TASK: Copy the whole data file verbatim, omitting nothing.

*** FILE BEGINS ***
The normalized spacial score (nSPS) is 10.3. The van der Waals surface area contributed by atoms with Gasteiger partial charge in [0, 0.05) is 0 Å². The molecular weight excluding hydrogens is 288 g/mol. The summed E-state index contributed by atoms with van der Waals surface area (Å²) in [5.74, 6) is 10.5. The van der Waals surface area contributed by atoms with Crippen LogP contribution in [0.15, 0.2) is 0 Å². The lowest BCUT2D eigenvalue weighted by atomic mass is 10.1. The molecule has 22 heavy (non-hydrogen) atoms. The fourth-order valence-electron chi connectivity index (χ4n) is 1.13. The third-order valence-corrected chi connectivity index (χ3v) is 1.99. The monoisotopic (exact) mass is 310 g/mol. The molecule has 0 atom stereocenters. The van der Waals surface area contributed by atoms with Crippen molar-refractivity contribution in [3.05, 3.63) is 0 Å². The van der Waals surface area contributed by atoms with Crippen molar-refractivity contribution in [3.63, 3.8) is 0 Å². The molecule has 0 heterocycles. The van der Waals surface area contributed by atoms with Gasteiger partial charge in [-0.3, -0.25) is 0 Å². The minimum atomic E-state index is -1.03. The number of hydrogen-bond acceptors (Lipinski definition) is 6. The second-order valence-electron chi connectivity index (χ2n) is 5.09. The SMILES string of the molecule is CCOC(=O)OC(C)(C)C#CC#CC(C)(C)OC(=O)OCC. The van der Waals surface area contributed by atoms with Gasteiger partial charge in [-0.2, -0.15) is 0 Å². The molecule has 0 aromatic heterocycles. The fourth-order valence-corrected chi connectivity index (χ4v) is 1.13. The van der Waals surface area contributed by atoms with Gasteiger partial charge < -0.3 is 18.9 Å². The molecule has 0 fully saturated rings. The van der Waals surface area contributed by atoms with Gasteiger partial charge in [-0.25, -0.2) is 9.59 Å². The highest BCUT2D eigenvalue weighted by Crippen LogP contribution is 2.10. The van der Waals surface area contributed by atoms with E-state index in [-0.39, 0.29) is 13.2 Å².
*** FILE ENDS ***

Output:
The normalized spacial score (nSPS) is 10.3. The van der Waals surface area contributed by atoms with Gasteiger partial charge in [0, 0.05) is 0 Å². The molecular weight excluding hydrogens is 288 g/mol. The summed E-state index contributed by atoms with van der Waals surface area (Å²) in [5.74, 6) is 10.5. The van der Waals surface area contributed by atoms with Crippen LogP contribution in [0.15, 0.2) is 0 Å². The lowest BCUT2D eigenvalue weighted by atomic mass is 10.1. The molecule has 22 heavy (non-hydrogen) atoms. The fourth-order valence-electron chi connectivity index (χ4n) is 1.13. The third-order valence-corrected chi connectivity index (χ3v) is 1.99. The monoisotopic (exact) mass is 310 g/mol. The molecule has 0 atom stereocenters. The van der Waals surface area contributed by atoms with Crippen molar-refractivity contribution in [3.05, 3.63) is 0 Å². The van der Waals surface area contributed by atoms with Crippen molar-refractivity contribution in [3.63, 3.8) is 0 Å². The molecule has 0 heterocycles. The van der Waals surface area contributed by atoms with Gasteiger partial charge in [-0.3, -0.25) is 0 Å². The minimum atomic E-state index is -1.03. The number of hydrogen-bond acceptors (Lipinski definition) is 6. The second-order valence-electron chi connectivity index (χ2n) is 5.09. The SMILES string of the molecule is CCOC(=O)OC(C)(C)C#CC#CC(C)(C)OC(=O)OCC. The van der Waals surface area contributed by atoms with Gasteiger partial charge in [-0.2, -0.15) is 0 Å². The molecule has 0 aromatic heterocycles. The fourth-order valence-corrected chi connectivity index (χ4v) is 1.13. The van der Waals surface area contributed by atoms with Gasteiger partial charge < -0.3 is 18.9 Å². The molecule has 0 fully saturated rings. The van der Waals surface area contributed by atoms with Gasteiger partial charge in [-0.25, -0.2) is 9.59 Å². The highest BCUT2D eigenvalue weighted by Crippen LogP contribution is 2.10. The van der Waals surface area contributed by atoms with E-state index in [-0.39, 0.29) is 13.2 Å².